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By buying an index fund, investors can approximate the average market return. But if you choose individual stocks with prowess, you can make superior returns. For example, the Fleetwood Limited (ASX:FWD) share price is up 29% in the last three years, clearly besting the market return of around 21% (not including dividends).
So let's investigate and see if the longer term performance of the company has been in line with the underlying business' progress.
While the efficient markets hypothesis continues to be taught by some, it has been proven that markets are over-reactive dynamic systems, and investors are not always rational. By comparing earnings per share (EPS) and share price changes over time, we can get a feel for how investor attitudes to a company have morphed over time.
Fleetwood became profitable within the last three years. That would generally be considered a positive, so we'd expect the share price to be up.
The graphic below depicts how EPS has changed over time (unveil the exact values by clicking on the image).
We know that Fleetwood has improved its bottom line lately, but is it going to grow revenue? If you're interested, you could check this free report showing consensus revenue forecasts.
What About Dividends?
When looking at investment returns, it is important to consider the difference between total shareholder return (TSR) and share price return. Whereas the share price return only reflects the change in the share price, the TSR includes the value of dividends (assuming they were reinvested) and the benefit of any discounted capital raising or spin-off. It's fair to say that the TSR gives a more complete picture for stocks that pay a dividend. In the case of Fleetwood, it has a TSR of 47% for the last 3 years. That exceeds its share price return that we previously mentioned. The dividends paid by the company have thusly boosted the total shareholder return.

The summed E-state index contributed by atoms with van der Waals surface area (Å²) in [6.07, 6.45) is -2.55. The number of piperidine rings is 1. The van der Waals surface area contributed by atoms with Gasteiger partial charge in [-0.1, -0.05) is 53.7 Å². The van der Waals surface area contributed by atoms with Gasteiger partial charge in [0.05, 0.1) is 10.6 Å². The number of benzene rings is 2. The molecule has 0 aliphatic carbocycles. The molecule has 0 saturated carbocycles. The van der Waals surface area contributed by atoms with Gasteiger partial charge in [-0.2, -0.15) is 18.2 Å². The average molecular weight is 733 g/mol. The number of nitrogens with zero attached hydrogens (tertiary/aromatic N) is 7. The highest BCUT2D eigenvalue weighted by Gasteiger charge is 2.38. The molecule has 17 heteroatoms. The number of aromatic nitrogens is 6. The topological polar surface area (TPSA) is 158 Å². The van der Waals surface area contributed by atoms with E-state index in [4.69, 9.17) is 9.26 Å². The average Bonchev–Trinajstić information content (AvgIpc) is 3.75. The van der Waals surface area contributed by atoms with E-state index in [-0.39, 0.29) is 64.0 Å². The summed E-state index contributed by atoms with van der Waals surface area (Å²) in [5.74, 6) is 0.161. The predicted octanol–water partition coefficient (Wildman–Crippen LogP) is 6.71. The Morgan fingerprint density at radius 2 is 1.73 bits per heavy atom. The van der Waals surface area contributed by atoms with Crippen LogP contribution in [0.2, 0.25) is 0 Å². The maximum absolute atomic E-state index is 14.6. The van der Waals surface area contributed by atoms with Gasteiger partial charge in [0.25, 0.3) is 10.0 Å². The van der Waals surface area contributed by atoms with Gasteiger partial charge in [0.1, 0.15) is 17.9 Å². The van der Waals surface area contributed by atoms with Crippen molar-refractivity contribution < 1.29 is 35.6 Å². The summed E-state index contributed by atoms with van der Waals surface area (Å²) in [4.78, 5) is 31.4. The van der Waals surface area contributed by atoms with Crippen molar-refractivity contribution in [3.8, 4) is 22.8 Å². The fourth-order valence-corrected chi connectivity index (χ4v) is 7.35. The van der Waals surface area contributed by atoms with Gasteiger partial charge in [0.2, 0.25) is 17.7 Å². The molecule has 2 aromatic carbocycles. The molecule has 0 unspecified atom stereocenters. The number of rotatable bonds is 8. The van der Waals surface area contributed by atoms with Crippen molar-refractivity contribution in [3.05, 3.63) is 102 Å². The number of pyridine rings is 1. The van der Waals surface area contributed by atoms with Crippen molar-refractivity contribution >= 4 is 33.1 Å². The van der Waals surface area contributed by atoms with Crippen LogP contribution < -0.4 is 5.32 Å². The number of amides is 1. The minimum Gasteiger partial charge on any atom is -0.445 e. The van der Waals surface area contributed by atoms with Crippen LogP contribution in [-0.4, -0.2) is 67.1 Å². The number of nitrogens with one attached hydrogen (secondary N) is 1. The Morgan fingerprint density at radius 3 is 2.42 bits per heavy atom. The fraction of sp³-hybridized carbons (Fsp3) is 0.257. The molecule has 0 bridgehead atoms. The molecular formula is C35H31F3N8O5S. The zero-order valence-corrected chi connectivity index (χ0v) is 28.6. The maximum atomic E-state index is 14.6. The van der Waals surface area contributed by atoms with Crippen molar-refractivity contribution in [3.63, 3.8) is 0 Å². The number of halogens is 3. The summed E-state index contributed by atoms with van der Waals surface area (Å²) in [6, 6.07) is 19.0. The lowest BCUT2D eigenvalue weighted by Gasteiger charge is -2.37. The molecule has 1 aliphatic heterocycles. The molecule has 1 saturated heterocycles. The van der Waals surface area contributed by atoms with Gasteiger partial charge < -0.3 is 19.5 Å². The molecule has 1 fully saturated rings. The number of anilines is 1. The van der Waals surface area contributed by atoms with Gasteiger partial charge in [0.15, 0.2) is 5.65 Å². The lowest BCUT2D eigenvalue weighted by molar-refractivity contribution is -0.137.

A Different Perspective
Fleetwood shareholders are down 9.1% for the year (even including dividends), but the market itself is up 9.1%. Even the share prices of good stocks drop sometimes, but we want to see improvements in the fundamental metrics of a business, before getting too interested. Longer term investors wouldn't be so upset, since they would have made 8%, each year, over five years. If the fundamental data continues to indicate long term sustainable growth, the current sell-off could be an opportunity worth considering. While it is well worth considering the different impacts that market conditions can have on the share price, there are other factors that are even more important. Case in point: We've spotted 1 warning sign for Fleetwood you should be aware of.
We will like Fleetwood better if we see some big insider buys. While we wait, check out this free list of growing companies with considerable, recent, insider buying.
Please note, the market returns quoted in this article reflect the market weighted average returns of stocks that currently trade on AU exchanges.
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This article by Simply Wall St is general in nature. We provide commentary based on historical data and analyst forecasts only using an unbiased methodology and our articles are not intended to be financial advice. It does not constitute a recommendation to buy or sell any stock, and does not take account of your objectives, or your financial situation. We aim to bring you long-term focused analysis driven by fundamental data. Note that our analysis may not factor in the latest price-sensitive company announcements or qualitative material. Simply Wall St has no position in any stocks mentioned.